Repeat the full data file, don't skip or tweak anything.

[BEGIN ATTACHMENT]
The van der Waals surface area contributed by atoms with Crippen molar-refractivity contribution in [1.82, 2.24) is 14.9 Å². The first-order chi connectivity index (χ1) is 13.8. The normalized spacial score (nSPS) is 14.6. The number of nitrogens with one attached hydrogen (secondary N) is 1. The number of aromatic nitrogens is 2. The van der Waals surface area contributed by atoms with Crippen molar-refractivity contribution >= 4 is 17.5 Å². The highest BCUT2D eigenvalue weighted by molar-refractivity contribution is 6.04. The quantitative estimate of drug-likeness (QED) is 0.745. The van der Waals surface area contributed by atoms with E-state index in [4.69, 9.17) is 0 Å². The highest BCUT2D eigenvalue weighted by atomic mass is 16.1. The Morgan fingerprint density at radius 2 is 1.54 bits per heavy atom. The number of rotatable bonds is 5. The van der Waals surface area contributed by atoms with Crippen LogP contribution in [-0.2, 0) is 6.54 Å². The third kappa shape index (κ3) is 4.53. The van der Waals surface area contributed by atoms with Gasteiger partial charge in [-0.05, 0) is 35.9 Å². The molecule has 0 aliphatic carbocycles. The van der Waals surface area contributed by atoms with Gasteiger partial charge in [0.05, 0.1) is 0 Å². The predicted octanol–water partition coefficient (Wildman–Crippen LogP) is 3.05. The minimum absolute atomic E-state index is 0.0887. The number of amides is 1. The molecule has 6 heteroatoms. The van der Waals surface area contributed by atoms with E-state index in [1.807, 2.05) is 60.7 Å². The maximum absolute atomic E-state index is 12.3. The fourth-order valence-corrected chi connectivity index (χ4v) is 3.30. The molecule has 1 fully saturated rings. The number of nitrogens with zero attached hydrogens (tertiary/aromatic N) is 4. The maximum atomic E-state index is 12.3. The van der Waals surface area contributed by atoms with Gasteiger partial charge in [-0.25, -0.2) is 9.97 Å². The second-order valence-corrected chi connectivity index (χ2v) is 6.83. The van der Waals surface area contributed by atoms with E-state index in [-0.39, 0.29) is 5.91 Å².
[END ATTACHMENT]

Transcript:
The van der Waals surface area contributed by atoms with Crippen molar-refractivity contribution in [1.82, 2.24) is 14.9 Å². The first-order chi connectivity index (χ1) is 13.8. The normalized spacial score (nSPS) is 14.6. The number of nitrogens with one attached hydrogen (secondary N) is 1. The number of aromatic nitrogens is 2. The van der Waals surface area contributed by atoms with Crippen molar-refractivity contribution >= 4 is 17.5 Å². The highest BCUT2D eigenvalue weighted by molar-refractivity contribution is 6.04. The quantitative estimate of drug-likeness (QED) is 0.745. The van der Waals surface area contributed by atoms with E-state index in [4.69, 9.17) is 0 Å². The highest BCUT2D eigenvalue weighted by atomic mass is 16.1. The Morgan fingerprint density at radius 2 is 1.54 bits per heavy atom. The number of rotatable bonds is 5. The van der Waals surface area contributed by atoms with Crippen LogP contribution in [-0.2, 0) is 6.54 Å². The third kappa shape index (κ3) is 4.53. The van der Waals surface area contributed by atoms with Gasteiger partial charge in [-0.05, 0) is 35.9 Å². The molecule has 0 aliphatic carbocycles. The van der Waals surface area contributed by atoms with Gasteiger partial charge in [0.05, 0.1) is 0 Å². The predicted octanol–water partition coefficient (Wildman–Crippen LogP) is 3.05. The minimum absolute atomic E-state index is 0.0887. The number of amides is 1. The molecule has 6 heteroatoms. The van der Waals surface area contributed by atoms with E-state index in [1.807, 2.05) is 60.7 Å². The maximum absolute atomic E-state index is 12.3. The fourth-order valence-corrected chi connectivity index (χ4v) is 3.30. The molecule has 1 fully saturated rings. The number of nitrogens with zero attached hydrogens (tertiary/aromatic N) is 4. The maximum atomic E-state index is 12.3. The van der Waals surface area contributed by atoms with Gasteiger partial charge in [-0.25, -0.2) is 9.97 Å². The second-order valence-corrected chi connectivity index (χ2v) is 6.83. The van der Waals surface area contributed by atoms with E-state index in [-0.39, 0.29) is 5.91 Å².